Finally, you may want to invest in an ice tent or shanty. Many pop-ups built on sleds are on the market, and while they aren’t 100-percent necessary, they do make ice fishing much more comfortable when it’s extremely cold, raining or snowing, or the wind is blowing. The down-side? They’re also expensive, and since the ice fishing season can be quite short in many areas of the nation, people tend not to spend too much money on such specialized equipment. If you want information on how to assemble a complement of basic ice fishing gear without spending too much cash, check out the article Cheap and Easy Ice Fishing.
Ice Fishing Safety
As we mentioned earlier, specific safety gear includes ice picks and something to measure the ice with. You should also have a short length of rope handy, so if anyone falls through the ice another angler doesn’t have to approach too close to the edge to lend a hand. Tie a loop into one end of the rope, to make it easier to grasp. A set of strap-on spikes for your boots can also be good to have, because the icy surface of a lake can get quite slippery and falls are not uncommon. On top of these items, obviously, high-quality warm clothing is a must to prevent frostbite and hypothermia. You are, after all, standing out on a frozen body of water in the middle of winter.
The most important safety measure you can take when ice fishing is to simply not attempt it when the ice is too thin. Adventurous anglers consider three-inch-thick ice the bare minimum, and safety-conscious people look for ice of at least four inches. Before walking out over the ice always punch a test-hole through near land, to measure and verify the ice thickness. Also, remember that black or clear ice is stronger than milky or white ice, which contains air bubbles and breaks more easily.
Certain areas of lakes or especially rivers are prone to have thinner ice. Anywhere there’s flowing water, such as a creek with a feeder stream, is likely to have thinner spots. Bridges should always be avoided, since the roads get salted and much of that salt will eventually run off the roadway and onto the near-by ice. And the strip of ice closest to the shoreline is usually the first area to get thin on bright, sunny days, as the sun warms the shore and that warmth keeps the areas within a few feet of solid land slightly warmer than the rest of the water.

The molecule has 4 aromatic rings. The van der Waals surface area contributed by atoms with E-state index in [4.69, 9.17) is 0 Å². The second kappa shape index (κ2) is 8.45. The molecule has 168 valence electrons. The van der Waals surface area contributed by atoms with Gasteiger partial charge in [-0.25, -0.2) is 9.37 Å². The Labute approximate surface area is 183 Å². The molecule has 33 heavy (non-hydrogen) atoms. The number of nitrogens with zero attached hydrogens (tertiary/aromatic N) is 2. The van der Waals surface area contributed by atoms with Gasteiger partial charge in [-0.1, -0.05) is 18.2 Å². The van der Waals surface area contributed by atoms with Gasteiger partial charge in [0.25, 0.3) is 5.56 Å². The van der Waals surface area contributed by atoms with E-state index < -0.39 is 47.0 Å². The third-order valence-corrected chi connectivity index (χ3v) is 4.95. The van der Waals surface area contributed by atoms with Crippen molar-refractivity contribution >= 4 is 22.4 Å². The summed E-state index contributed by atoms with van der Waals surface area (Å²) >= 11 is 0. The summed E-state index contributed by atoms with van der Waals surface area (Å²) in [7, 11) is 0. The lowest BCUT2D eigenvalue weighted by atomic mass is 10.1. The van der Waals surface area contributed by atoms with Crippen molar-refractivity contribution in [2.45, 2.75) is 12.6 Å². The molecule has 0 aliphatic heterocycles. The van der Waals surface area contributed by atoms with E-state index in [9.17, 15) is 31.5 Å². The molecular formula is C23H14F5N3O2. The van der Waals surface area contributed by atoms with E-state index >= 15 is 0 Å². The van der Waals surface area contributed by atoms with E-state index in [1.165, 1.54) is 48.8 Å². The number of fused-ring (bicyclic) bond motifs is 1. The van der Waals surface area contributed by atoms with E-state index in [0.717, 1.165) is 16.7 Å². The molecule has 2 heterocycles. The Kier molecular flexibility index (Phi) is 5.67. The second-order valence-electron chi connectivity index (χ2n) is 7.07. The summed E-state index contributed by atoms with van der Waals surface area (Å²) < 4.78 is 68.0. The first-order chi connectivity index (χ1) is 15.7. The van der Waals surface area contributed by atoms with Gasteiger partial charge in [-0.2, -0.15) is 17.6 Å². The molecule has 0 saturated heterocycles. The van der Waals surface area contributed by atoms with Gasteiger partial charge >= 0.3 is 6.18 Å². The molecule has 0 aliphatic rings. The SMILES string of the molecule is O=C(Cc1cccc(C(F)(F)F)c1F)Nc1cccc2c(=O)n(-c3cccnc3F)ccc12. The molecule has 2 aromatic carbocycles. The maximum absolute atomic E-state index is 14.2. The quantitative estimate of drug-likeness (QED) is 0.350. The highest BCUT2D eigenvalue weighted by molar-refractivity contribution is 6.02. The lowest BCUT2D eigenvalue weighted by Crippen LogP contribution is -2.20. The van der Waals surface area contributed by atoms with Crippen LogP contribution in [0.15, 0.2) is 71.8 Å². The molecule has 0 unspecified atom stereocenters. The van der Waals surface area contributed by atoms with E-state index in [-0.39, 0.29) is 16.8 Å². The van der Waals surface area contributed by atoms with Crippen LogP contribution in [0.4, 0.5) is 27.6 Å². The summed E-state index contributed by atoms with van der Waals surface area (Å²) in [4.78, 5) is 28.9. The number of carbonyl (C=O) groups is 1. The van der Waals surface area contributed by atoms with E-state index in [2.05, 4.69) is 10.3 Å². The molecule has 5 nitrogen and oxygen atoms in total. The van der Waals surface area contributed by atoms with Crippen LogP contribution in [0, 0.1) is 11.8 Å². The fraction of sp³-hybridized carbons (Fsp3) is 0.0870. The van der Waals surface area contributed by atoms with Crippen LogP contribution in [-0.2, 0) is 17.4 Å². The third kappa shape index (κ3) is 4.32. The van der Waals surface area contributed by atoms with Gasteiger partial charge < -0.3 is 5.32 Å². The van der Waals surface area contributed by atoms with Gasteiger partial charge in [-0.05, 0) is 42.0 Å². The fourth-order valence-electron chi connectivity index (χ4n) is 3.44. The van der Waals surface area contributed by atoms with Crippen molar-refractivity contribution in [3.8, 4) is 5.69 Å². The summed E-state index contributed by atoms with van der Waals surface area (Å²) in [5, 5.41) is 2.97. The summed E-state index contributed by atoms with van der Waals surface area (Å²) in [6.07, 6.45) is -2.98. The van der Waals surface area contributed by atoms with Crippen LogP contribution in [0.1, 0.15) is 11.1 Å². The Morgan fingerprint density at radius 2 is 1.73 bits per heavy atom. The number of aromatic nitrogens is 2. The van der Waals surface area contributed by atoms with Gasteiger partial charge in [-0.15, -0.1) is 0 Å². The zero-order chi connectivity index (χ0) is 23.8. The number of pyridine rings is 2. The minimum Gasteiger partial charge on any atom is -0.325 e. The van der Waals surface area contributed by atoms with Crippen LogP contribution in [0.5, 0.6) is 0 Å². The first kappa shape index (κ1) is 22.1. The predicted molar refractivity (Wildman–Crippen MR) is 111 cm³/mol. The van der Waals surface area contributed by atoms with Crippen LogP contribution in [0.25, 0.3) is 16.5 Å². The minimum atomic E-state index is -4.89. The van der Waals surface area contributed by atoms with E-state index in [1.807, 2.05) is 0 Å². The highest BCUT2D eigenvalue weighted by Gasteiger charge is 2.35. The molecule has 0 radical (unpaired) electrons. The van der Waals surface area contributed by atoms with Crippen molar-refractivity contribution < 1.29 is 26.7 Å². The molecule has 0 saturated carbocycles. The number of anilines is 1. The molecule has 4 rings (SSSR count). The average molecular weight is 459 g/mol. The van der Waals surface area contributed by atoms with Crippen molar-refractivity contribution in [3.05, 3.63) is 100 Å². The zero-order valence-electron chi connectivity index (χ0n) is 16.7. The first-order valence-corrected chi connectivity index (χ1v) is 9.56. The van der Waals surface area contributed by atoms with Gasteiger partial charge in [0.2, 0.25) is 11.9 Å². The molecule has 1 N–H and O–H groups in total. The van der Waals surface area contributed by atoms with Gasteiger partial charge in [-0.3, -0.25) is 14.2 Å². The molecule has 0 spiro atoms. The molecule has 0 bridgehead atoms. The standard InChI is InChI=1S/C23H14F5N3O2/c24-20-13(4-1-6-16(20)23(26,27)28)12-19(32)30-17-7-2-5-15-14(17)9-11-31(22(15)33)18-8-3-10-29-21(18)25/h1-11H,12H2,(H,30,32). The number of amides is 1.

Tactics and Techniques
Although the basics of angling through the ice are similar to those you use from your boat, particularly when it comes to vertical jigging (since everything that happens when ice fishing takes place with your lines fished vertically), there are a few subtle differences. The most dramatic is the need to slow everything down. Fish are cold-blooded creatures, and their metabolism is quite lethargic at this time of year. They commonly swim around slowly and only make a fast move when actually eating a bait or lure. So quick, rapid jigging motions tend to scare off fish more than attract them. Short, slow jigging motions are the norm. The moment you feel a bite, however, it’s time to vigorously set the hook.
Another effective tactic is dropping your jig or lure all the way to the bottom, then bringing it up several feet, then slowly letting it fall again, in a slow-motion yo-yo type of action. After three or four jigs up and down, pause the offering half-way and hold it there for several seconds, waiting for a bite.
Tip-ups are commonly baited with something that provides its own action, like a minnow. (If you’re not sure how to rig them on the hook, watch our How to Fish: KISS Bass Fishing video. Although it’s focused on bass, the method we describe is perfect for ice fishing with minnow on tip-ups). These are set just a few feet under the ice for trout, and at or near bottom for most other species.
So: are you ready to make like Nanook of the North, and set out on a winter fishing adventure? Fill that bucket with minnow, get your ice fishing gear in order, and bundle up—you might be amazed at just how fun and productive ice fishing can be.